British artist Banksy, whose paintings sell for millions of dollars, has decided to highlight the migrant crisis problem in the Mediterranean. To that end, he has bought and equipped a boat to help save migrants trying to make their way to Europe.
The road to hell is paved with good intentions, a well-known proverb says. Art world’s bad boy, street artist Banksy, has acquired a boat that will rescue migrants trying to reach Europe from Africa across the Mediterranean sea. Has he bitten off more than he can chew?
Banksy has enlisted the help of Pia Klemp, a captain of NGO boats that have rescued hundreds of migrants from the sea in the past years and has had a brush with the law because of it. Yet, the boat itself has had to issue a distress call while sailing in the Mediterranean.
How did it come about?
In a letter he wrote to Klemp, Banksy said “Hello Pia, I’ve read about your story in the papers. You sound like a badass.” He went on to say “I am an artist from the UK and I’ve made some work about the migrant crisis, obviously I can’t keep the money. Could you use it to buy a new boat or something? Please let me know. Well done. Banksy.”
Klemp first believed it must have been a prank, but when she realised the serious intention behind it, she joined the cause. The vessel is called the Louise Michel, named after an anarchist feminist, and is painted bright pink and is adorned with a signature Banksy girl holding a heart-shaped life buoy.
It was going well at first: after sailing clandestinely from a Spanish port, MV Louise Michel saved 89 people on August 27, 2020. Then it saved another 130 people that it came across. At that point, the boat became too overcrowded and steering became a problem. The Louise Michel was in trouble, and announced it on Twitter.
🔴Alert! #LouiseMichel assisted another 130 people - among them many women & children - and nobody is helping! We are reaching a State of Emergency. We need immediate assistance, @guardiacostiera & @Armed_Forces_MT. We are safeguarding 219 people with a crew of 10. Act #EU, now!— LouiseMichel (@MVLouiseMichel) August 28, 2020
According to the Washington Post, quoting Deutsche Presse Agentur, an Italian coast guard vessel arrived on the afternoon of August 29 and “took in 49 of the most vulnerable passengers, in addition to the body of a deceased man.”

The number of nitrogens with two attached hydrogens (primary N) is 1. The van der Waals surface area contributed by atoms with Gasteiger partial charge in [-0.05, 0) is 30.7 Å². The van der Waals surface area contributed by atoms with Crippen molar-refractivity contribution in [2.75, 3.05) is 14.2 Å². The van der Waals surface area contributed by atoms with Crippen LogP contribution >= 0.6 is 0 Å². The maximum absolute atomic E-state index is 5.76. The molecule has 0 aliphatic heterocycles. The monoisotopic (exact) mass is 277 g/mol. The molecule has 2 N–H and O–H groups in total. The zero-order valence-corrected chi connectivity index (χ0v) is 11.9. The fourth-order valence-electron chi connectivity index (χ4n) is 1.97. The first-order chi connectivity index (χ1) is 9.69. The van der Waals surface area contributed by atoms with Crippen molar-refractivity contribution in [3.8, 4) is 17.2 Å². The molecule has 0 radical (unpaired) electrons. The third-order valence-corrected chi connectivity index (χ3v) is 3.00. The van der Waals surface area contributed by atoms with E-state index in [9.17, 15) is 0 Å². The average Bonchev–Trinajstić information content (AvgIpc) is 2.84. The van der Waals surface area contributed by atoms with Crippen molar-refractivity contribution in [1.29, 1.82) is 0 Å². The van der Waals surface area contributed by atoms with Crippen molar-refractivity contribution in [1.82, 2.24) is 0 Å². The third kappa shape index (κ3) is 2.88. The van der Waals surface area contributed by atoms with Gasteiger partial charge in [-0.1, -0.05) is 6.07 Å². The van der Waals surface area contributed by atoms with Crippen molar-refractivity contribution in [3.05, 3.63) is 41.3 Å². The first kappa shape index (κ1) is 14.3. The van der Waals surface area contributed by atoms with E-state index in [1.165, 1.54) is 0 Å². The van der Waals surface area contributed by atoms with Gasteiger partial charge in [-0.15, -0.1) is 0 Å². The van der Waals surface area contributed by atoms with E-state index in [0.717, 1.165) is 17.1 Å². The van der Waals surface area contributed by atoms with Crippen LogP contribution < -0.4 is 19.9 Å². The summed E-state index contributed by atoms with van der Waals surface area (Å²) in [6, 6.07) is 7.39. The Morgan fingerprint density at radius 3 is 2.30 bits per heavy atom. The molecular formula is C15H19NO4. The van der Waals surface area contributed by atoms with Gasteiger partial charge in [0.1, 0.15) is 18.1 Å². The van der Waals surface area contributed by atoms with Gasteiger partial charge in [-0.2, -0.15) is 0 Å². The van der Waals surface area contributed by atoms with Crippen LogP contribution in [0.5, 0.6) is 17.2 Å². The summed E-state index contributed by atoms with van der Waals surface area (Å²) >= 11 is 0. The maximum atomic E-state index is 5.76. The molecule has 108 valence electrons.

The Washington Post claimed the German-flagged Louise Michel was in Maltese waters but Italian authorities intervened at Malta’s request. “Another boat, the Sea Watch 4, later responded to the Mayday and took on the remaining passengers.”
On August 30, Banksy posted a damning video on Instagram, with clips from the auction of his works interspersed with migrants fighting for their lives at sea. “Like most people who make it in the art world,” he wrote, “I bought a yacht to cruise the Med.” He continued “It’s a French navy vessel we converted into a lifeboat.”
“Because EU authorities,” here he inserted the photo of an official sleeping at his desk, “deliberately ignore distress calls from non-Europeans.” The video ends with ‘ALL BLACK LIVES MATTER.”
MV Louise Michel’s aim is to save as many lives as possible. On their website, they state their mission as: ”To uphold maritime law and rescue anyone in peril without prejudice. We onboard the Louise Michel believe we are all individuals, nationality should not make a difference to what rights one has and how we treat each other. We answer the SOS call of all those in distress, not just to save their souls - but our own.” Yet Banksy’s vessel may also serve another purpose: to highlight the refugee crisis in Europe.
The boat accused Maltese authorities of ignoring its distress calls by telling the crew there were “many other urgent cases” of which the Louise Michel crew claim they never caught sight.
This is how our Mayday relay calls got ignored: At 28.08.2020, 20.03 CEST we were told by RCC Malta that there are "many other urgent cases" ...how comes then @Armed_Forces_MT that there are no reports about disembarkations in #Malta? What happend to the other people in distress? pic.twitter.com/IXIXRNJaxD— LouiseMichel (@MVLouiseMichel) August 30, 2020
On the lifeboat’s website, the accusations against European authorities continue in a strongly worded statement: “The people at sea are not unlucky casualties of the elements. This crisis is not a natural disaster. It is created by political decisions and a failure of humanity. It cannot be solved by lifeboats. If we want to sustainably stop the drowning we have to stop forcing people onto these boats. So if you want to contribute - speak up against racism, join the movements for climate justice - take any kind of action to defend global respect for all forms of life, near or far.”
Seeking support, Banksy and his cohorts have asked for either monetary compensation to fund the vessel and any impending legal cases, or activism to help spread the word about search and rescue missions, which they reword as “solidarity and resistance.”